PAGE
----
Most wouldn’t consider Dead or Alive balanced, or even grounded. For all of its tiger strikes in a circus, missile launches in a war zone, and tanker truck collisions that stun the Michael Bay Appreciation Fan Club, designers respect their influences.
In steps a confined, dusty home. Bare concrete walls and pottery exist as trajectory stoppers, objects become impediments to the fight, while the brawlers execute moves dreamed up during cinema’s kung fu boom of the ’70s. It roots a franchise more concerned with virtual wide angle lenses focused on fetish-y costumes – a lens tracking females only of course. Despite the stupid, it has a heart.
Chugging along on laurels much like the inferior Tekken, Dead or Alive merely embellishes. It raises standards for what fighting arenas can be, flourishes the combat system with a wild active camera system, while forging ahead with a three-tiered fighting system that remains the most fluid in the industry.
Most importantly, Dead or Alive is weighted and snappy. You can picture a live audience watching at home – baffled first as to why a worldwide, prestigious fighting tournament is taking place in a circus – awaiting a vicious kick from Jan Lee. There’s little difference between modern MMA and DOA in terms of spectacle or audience need, fantasy being their only separation. Tecmo’s fighting franchise adores pot shots, colorful in its violence as often as it’s proper.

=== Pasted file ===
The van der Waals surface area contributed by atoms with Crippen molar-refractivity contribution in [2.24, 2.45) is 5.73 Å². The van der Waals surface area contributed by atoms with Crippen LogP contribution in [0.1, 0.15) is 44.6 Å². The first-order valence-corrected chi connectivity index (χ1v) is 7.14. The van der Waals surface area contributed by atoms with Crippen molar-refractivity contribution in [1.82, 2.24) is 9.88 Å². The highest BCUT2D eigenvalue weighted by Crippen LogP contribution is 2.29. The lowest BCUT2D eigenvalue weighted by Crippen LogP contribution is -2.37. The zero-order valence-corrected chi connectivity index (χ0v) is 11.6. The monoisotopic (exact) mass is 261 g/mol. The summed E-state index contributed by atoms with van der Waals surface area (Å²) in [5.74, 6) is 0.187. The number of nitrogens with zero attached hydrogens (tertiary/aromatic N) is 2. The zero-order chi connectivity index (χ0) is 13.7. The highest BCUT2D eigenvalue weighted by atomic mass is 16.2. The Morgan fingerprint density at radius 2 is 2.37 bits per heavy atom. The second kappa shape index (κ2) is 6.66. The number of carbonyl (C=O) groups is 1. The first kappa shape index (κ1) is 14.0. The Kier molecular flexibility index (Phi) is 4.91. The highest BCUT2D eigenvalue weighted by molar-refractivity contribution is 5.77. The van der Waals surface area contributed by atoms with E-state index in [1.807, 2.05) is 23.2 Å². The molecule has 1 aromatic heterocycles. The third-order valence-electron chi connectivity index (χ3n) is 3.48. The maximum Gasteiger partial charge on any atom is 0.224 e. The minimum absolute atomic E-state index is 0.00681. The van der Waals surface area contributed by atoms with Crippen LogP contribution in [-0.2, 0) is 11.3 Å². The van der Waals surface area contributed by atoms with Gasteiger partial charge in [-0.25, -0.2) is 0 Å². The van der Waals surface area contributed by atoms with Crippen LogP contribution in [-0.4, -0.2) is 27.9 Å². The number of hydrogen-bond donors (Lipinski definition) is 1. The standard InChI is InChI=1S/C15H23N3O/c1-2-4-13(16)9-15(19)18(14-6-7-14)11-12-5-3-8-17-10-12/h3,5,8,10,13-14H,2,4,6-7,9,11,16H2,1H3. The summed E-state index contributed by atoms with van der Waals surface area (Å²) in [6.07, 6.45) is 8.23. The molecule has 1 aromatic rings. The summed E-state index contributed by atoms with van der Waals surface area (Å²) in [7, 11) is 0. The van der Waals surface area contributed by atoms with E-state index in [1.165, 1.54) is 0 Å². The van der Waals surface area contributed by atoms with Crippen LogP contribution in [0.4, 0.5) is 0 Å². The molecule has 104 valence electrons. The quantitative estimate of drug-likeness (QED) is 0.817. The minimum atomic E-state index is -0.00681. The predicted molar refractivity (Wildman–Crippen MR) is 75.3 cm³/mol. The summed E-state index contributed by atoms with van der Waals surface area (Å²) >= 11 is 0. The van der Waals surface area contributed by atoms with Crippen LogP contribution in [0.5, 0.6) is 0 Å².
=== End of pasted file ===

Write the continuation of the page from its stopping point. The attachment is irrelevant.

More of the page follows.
As the series progresses, the expanding roster brings with it tighter styles, more defined in their move sets. A fiery red head in Mila carries all the basic flair of the stock MMA fighter, bits of jujitsu, front kicks, and head combos all working within a stock routine. Not only is Mila well dressed, she’s spunky and less degrading than the franchise is infamous for.
Intertwined is Virtua Fighter, a trio of incomers from Sega’s 3D rumbler now brought into this realm of the weird. They fit, if only because DOA feels comprised of remnants of its revolutionary brethren. Technique isn’t afforded to DOA in the proper quantities, but Akira, Sarah, and Pai are paid proper homage. Sure, Sega dictated their presence in a behind-the-scenes discussion. The fact that they fit at all is worth noting.
The introduction of power moves isn’t breaking open this universe, charged attacks that can implode a fighter when landed. If nothing else, they stunt the speedy thrills and interrupt a perfect fighting game flow. Almost undoubtedly, they exist because Tecmo is well aware of the genuine bashing they would receive pumping out a direct clone of Dead or Alive 4 in a post-Itagaki era. This shows they’re in fact thinking, even if it feels desperate or misguided.
Of greater concern is the lack of anti-aliasing that gives the backgrounds a more jagged, harsher look than is necessary. Tecmo’s business call to institute an online pass is also woeful in the consumer realm, and it didn’t do much for net code.
While DOA4 still runs strong, the often jittery versus romps in worldwide skirmishes feels all the more unacceptable. If nothing else, the deletion of the doltish lobby system from the previous entry is appreciated. And, when it’s all clicking across lines of technology, DOA5 fits into any schedule. It remains as rapid-fire as they come, and fans wouldn’t want it any other way.
Dead or Alive 5 is rated M (Mature) by the ESRB for Partial Nudity, Sexual Themes, Violence. This game can also be found on: PS3.